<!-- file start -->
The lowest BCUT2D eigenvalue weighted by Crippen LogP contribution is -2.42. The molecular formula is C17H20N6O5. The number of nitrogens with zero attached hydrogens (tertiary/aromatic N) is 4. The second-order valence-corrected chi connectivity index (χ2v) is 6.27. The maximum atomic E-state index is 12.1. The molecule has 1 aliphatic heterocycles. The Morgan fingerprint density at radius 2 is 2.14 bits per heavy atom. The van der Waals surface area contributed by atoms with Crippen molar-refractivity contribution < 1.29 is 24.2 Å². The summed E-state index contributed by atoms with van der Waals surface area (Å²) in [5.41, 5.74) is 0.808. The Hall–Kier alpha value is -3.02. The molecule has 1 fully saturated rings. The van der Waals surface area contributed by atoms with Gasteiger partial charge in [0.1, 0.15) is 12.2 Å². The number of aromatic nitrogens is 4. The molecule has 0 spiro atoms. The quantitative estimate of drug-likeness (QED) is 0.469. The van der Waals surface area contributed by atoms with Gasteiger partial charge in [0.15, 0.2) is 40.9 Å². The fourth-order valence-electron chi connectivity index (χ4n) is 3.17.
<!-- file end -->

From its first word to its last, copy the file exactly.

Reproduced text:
The lowest BCUT2D eigenvalue weighted by Crippen LogP contribution is -2.42. The molecular formula is C17H20N6O5. The number of nitrogens with zero attached hydrogens (tertiary/aromatic N) is 4. The second-order valence-corrected chi connectivity index (χ2v) is 6.27. The maximum atomic E-state index is 12.1. The molecule has 1 aliphatic heterocycles. The Morgan fingerprint density at radius 2 is 2.14 bits per heavy atom. The van der Waals surface area contributed by atoms with Crippen molar-refractivity contribution < 1.29 is 24.2 Å². The summed E-state index contributed by atoms with van der Waals surface area (Å²) in [5.41, 5.74) is 0.808. The Hall–Kier alpha value is -3.02. The molecule has 1 fully saturated rings. The van der Waals surface area contributed by atoms with Gasteiger partial charge in [0.1, 0.15) is 12.2 Å². The number of aromatic nitrogens is 4. The molecule has 0 spiro atoms. The quantitative estimate of drug-likeness (QED) is 0.469. The van der Waals surface area contributed by atoms with Gasteiger partial charge in [0.15, 0.2) is 40.9 Å². The fourth-order valence-electron chi connectivity index (χ4n) is 3.17.